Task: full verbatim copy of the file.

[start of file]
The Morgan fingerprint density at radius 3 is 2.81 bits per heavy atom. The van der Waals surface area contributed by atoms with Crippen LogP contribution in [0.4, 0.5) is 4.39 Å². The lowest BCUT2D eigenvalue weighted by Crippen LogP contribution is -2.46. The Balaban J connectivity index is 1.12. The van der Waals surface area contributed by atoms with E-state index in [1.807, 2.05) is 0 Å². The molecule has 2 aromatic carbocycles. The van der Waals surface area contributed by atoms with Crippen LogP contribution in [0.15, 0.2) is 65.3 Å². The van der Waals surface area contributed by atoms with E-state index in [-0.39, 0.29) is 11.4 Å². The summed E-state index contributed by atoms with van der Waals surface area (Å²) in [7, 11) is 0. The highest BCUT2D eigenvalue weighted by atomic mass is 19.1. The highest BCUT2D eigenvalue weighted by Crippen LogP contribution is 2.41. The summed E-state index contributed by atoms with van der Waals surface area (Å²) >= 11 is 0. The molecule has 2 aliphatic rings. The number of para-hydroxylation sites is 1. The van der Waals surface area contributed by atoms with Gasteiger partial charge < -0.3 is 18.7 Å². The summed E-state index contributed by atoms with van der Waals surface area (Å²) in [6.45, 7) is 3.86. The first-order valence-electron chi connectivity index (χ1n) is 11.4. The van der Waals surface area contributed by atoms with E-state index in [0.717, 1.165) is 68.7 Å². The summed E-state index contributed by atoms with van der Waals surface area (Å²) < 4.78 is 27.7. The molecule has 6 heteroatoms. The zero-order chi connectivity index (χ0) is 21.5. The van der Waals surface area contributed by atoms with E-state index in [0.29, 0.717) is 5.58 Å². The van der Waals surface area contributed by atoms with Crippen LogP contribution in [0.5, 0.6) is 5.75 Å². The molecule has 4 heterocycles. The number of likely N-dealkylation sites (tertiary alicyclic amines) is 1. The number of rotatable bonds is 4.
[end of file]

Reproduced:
The Morgan fingerprint density at radius 3 is 2.81 bits per heavy atom. The van der Waals surface area contributed by atoms with Crippen LogP contribution in [0.4, 0.5) is 4.39 Å². The lowest BCUT2D eigenvalue weighted by Crippen LogP contribution is -2.46. The Balaban J connectivity index is 1.12. The van der Waals surface area contributed by atoms with E-state index in [1.807, 2.05) is 0 Å². The molecule has 2 aromatic carbocycles. The van der Waals surface area contributed by atoms with Crippen LogP contribution in [0.15, 0.2) is 65.3 Å². The van der Waals surface area contributed by atoms with E-state index in [-0.39, 0.29) is 11.4 Å². The summed E-state index contributed by atoms with van der Waals surface area (Å²) in [7, 11) is 0. The highest BCUT2D eigenvalue weighted by atomic mass is 19.1. The highest BCUT2D eigenvalue weighted by Crippen LogP contribution is 2.41. The summed E-state index contributed by atoms with van der Waals surface area (Å²) >= 11 is 0. The molecule has 2 aliphatic rings. The number of para-hydroxylation sites is 1. The van der Waals surface area contributed by atoms with Gasteiger partial charge < -0.3 is 18.7 Å². The summed E-state index contributed by atoms with van der Waals surface area (Å²) in [6.45, 7) is 3.86. The first-order valence-electron chi connectivity index (χ1n) is 11.4. The van der Waals surface area contributed by atoms with E-state index in [0.717, 1.165) is 68.7 Å². The summed E-state index contributed by atoms with van der Waals surface area (Å²) < 4.78 is 27.7. The molecule has 6 heteroatoms. The zero-order chi connectivity index (χ0) is 21.5. The van der Waals surface area contributed by atoms with E-state index in [0.29, 0.717) is 5.58 Å². The van der Waals surface area contributed by atoms with Crippen LogP contribution in [0.5, 0.6) is 5.75 Å². The molecule has 4 heterocycles. The number of likely N-dealkylation sites (tertiary alicyclic amines) is 1. The number of rotatable bonds is 4.